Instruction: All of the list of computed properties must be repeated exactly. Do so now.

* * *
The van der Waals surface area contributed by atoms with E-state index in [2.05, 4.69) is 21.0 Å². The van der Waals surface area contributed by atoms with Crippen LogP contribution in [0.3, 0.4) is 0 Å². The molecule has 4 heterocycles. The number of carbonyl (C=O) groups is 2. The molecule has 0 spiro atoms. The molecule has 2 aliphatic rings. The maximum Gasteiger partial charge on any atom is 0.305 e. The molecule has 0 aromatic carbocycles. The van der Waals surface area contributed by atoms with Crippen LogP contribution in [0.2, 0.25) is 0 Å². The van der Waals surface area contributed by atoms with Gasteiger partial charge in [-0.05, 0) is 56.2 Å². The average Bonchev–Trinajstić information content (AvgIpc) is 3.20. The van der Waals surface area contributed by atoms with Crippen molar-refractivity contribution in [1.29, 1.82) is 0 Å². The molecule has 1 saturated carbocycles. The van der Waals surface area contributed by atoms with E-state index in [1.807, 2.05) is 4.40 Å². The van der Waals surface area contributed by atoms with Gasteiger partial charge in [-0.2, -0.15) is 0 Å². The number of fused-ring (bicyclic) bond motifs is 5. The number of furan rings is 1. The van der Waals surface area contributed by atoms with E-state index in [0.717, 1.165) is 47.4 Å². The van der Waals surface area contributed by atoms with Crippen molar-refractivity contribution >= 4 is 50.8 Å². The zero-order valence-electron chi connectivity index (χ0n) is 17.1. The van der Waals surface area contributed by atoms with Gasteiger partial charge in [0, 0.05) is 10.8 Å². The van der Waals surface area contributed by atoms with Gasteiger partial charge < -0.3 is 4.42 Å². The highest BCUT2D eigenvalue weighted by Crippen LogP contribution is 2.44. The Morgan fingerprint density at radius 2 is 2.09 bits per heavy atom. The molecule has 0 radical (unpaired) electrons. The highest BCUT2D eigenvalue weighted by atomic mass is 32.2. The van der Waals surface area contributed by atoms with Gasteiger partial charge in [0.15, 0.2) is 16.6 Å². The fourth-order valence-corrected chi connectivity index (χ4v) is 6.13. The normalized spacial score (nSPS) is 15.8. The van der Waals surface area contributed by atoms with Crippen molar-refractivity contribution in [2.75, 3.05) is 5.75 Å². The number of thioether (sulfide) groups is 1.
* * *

The van der Waals surface area contributed by atoms with E-state index in [2.05, 4.69) is 21.0 Å². The van der Waals surface area contributed by atoms with Crippen LogP contribution in [0.3, 0.4) is 0 Å². The molecule has 4 heterocycles. The number of carbonyl (C=O) groups is 2. The molecule has 0 spiro atoms. The molecule has 2 aliphatic rings. The maximum Gasteiger partial charge on any atom is 0.305 e. The molecule has 0 aromatic carbocycles. The van der Waals surface area contributed by atoms with Crippen LogP contribution in [0.2, 0.25) is 0 Å². The van der Waals surface area contributed by atoms with Gasteiger partial charge in [-0.05, 0) is 56.2 Å². The average Bonchev–Trinajstić information content (AvgIpc) is 3.20. The van der Waals surface area contributed by atoms with Crippen molar-refractivity contribution in [1.29, 1.82) is 0 Å². The molecule has 1 saturated carbocycles. The van der Waals surface area contributed by atoms with E-state index in [1.807, 2.05) is 4.40 Å². The van der Waals surface area contributed by atoms with Gasteiger partial charge in [-0.2, -0.15) is 0 Å². The number of fused-ring (bicyclic) bond motifs is 5. The number of furan rings is 1. The van der Waals surface area contributed by atoms with E-state index in [0.717, 1.165) is 47.4 Å². The van der Waals surface area contributed by atoms with Crippen molar-refractivity contribution >= 4 is 50.8 Å². The zero-order valence-electron chi connectivity index (χ0n) is 17.1. The van der Waals surface area contributed by atoms with Gasteiger partial charge in [0, 0.05) is 10.8 Å². The van der Waals surface area contributed by atoms with Gasteiger partial charge < -0.3 is 4.42 Å². The highest BCUT2D eigenvalue weighted by Crippen LogP contribution is 2.44. The Morgan fingerprint density at radius 2 is 2.09 bits per heavy atom. The molecule has 0 radical (unpaired) electrons. The highest BCUT2D eigenvalue weighted by atomic mass is 32.2. The van der Waals surface area contributed by atoms with Gasteiger partial charge in [0.15, 0.2) is 16.6 Å². The fourth-order valence-corrected chi connectivity index (χ4v) is 6.13. The normalized spacial score (nSPS) is 15.8. The van der Waals surface area contributed by atoms with Crippen molar-refractivity contribution in [2.75, 3.05) is 5.75 Å². The number of thioether (sulfide) groups is 1.